CSU reaches record number of undergraduate applications for fall 2015

By Malak Habbak

The California State University system reported that more than 790,000 students applied for fall 2015, the largest number of applications received by the 23-campus system. For the sixth consecutive year, the CSU has experienced unprecedented numbers of applications. Fall 2015 shows an increase of around 30,000 applications over last year.

In comparison, University of California applications to at least one of the nine campuses for fall 2015 reached 193,873. These numbers reveal a 5.8 percent increase in applications over fall 2014. The number of students applying to the UC system has risen for 11 consecutive years.

If you divide the number of applications per campus, the numbers come out to an average of 34,347 for each CSU campus and 21,541 for each UC campus.

Currently, 96 percent of CSU students come from California, whereas close to 90 percent of UC undergraduates are also California residents, according to UC’s admissions page.

This percentage reveals the CSU’s mission to serve California high school and community college students is succeeding.

The CSU has also been successful in serving more minorities and underrepresented groups. The CSU’s external relations ” a branch that reaches out to historically underserved communities such as African American, Asian American and Hispanic/Latino communities ” is tasked with providing information on financial support and the steps in getting to college.

Through Feria de Educaci_҄Ðn Education Fair, CSU Super Sunday and the Journey to Success program and regional K-16 collaborations, the CSU is working to increase college readiness and access for students from historically underserved communities.

Among those partnerships with CSU is the Parent Institute for Quality Education, which Stephanie Thara, a public affairs communications specialist at the Chancellor’s Office, said has a presence at CPP.

“CPP is actually really strong with the PIQE partnership, and they work with local middle schools and local high schools [“] to tell them about [the] university,” said Thara.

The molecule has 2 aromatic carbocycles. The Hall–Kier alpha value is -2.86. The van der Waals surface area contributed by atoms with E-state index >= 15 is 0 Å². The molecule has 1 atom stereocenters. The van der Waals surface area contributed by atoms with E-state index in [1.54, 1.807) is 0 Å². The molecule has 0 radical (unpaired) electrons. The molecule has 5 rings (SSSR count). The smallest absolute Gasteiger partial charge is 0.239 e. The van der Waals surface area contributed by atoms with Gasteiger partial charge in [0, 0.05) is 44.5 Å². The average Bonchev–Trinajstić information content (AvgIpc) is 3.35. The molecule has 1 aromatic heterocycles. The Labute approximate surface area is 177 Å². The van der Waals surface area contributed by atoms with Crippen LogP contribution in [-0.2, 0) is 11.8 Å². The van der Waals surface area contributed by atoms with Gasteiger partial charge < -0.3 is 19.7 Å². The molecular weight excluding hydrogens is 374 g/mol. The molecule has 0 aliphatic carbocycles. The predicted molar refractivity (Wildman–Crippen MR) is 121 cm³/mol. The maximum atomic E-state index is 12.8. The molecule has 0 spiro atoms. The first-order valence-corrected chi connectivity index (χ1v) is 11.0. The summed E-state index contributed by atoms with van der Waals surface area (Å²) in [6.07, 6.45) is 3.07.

One way that CPP outreaches to the Hispanic community is through campus tours. According to Thara, these tours are important because they communicate the value of CSU education as well as the value of a higher education.

CSU not only has the highest minority of Hispanic students in California but the most Hispanic students, said Thara. A CSU press release stated the number of Hispanic and Latino undergraduate applicants rose from 104,486 to 109,895 in the last year. As a result, CSU reported more than 60 percent of undergraduate degrees earned by Latinos in California are awarded by CSU, which also has a hand in nearly 50 percent of the bachelor’s degrees earned by African Americans.

The CSU also preps students from all backgrounds through their “How to Get to College” program. The CSU sends out posters to high schools and middle schools, and these resources help inform students about what classes they need to take, and even provide students with step-by-step directions from middle school to senior year of high school about how to get into a CSU.

CSU outreach is also found in college fairs throughout California, all the way from Humboldt in the north to San Diego in the south.

“We want to make sure the CSU education is accessible to everyone,” said Thara.

The high number of applications could be accounted for due to CSU’s new outreach efforts on social media to inform students about the CSU and higher education.

For the first time, the CSU had a Google+ hangout on Oct. 9 for the fall 2015 application period. CSU Director of Enrollment Management Services Nathan Evans explained the application process and answered any questions applicants had. In addition, any questions about admissions were answered on the CSU’s Twitter and Facebook pages.

CSU Mentor, a program students use to apply to CSU, also added a new feature: a degree database that goes through all degrees the 23 CSU campuses offer and a transfer requirements, so community college students can more easily transfer from a CSU without taking extra classes.

“There’s actually a way for you to know [“] you’re only going to take these classes if you want this degree, so it saves students money and time,” said Thara.

However, despite a growth in applications, capacity issues persist due to state funding limitations. If Governor Brown approves the CSU Board of Trustees request for a 3 percent net enrollment increase for the 2015-16 academic year by mid-June, the system would be able to enroll approximately 12,000 additional students.

College Applications

Sungah Choi / The Poly Post

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